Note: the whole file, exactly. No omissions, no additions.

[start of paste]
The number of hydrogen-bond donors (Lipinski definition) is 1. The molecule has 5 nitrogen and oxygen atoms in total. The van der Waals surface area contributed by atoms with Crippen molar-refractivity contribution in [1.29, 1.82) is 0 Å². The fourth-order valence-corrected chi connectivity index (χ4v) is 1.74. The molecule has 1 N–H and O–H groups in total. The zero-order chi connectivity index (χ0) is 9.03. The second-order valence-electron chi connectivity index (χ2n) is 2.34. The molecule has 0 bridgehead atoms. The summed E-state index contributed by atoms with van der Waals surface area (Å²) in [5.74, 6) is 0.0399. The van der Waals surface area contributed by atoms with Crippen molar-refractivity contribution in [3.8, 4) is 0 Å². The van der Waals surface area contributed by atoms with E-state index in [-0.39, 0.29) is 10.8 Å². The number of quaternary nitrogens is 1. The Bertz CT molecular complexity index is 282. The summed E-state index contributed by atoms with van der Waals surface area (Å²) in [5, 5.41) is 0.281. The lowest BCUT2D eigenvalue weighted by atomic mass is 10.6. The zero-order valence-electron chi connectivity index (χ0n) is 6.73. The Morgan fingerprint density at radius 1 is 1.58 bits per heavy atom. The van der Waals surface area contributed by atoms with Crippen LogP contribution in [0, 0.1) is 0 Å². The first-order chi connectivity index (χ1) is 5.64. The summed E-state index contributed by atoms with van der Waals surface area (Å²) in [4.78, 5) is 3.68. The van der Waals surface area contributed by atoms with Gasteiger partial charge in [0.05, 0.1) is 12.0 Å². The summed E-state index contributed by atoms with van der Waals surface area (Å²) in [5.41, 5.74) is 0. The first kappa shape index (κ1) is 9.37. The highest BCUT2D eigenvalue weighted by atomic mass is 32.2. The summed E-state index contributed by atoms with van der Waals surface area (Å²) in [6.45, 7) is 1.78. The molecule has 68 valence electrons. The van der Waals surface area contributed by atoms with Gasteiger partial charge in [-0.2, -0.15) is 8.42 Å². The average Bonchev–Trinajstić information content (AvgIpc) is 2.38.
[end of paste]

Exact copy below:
The number of hydrogen-bond donors (Lipinski definition) is 1. The molecule has 5 nitrogen and oxygen atoms in total. The van der Waals surface area contributed by atoms with Crippen molar-refractivity contribution in [1.29, 1.82) is 0 Å². The fourth-order valence-corrected chi connectivity index (χ4v) is 1.74. The molecule has 1 N–H and O–H groups in total. The zero-order chi connectivity index (χ0) is 9.03. The second-order valence-electron chi connectivity index (χ2n) is 2.34. The molecule has 0 bridgehead atoms. The summed E-state index contributed by atoms with van der Waals surface area (Å²) in [5.74, 6) is 0.0399. The van der Waals surface area contributed by atoms with Crippen molar-refractivity contribution in [3.8, 4) is 0 Å². The van der Waals surface area contributed by atoms with E-state index in [-0.39, 0.29) is 10.8 Å². The number of quaternary nitrogens is 1. The Bertz CT molecular complexity index is 282. The summed E-state index contributed by atoms with van der Waals surface area (Å²) in [5, 5.41) is 0.281. The lowest BCUT2D eigenvalue weighted by atomic mass is 10.6. The zero-order valence-electron chi connectivity index (χ0n) is 6.73. The Morgan fingerprint density at radius 1 is 1.58 bits per heavy atom. The van der Waals surface area contributed by atoms with Crippen LogP contribution in [0, 0.1) is 0 Å². The first-order chi connectivity index (χ1) is 5.64. The summed E-state index contributed by atoms with van der Waals surface area (Å²) in [4.78, 5) is 3.68. The van der Waals surface area contributed by atoms with Gasteiger partial charge in [0.05, 0.1) is 12.0 Å². The summed E-state index contributed by atoms with van der Waals surface area (Å²) in [5.41, 5.74) is 0. The first kappa shape index (κ1) is 9.37. The highest BCUT2D eigenvalue weighted by atomic mass is 32.2. The summed E-state index contributed by atoms with van der Waals surface area (Å²) in [6.45, 7) is 1.78. The molecule has 68 valence electrons. The van der Waals surface area contributed by atoms with Gasteiger partial charge in [-0.2, -0.15) is 8.42 Å². The average Bonchev–Trinajstić information content (AvgIpc) is 2.38.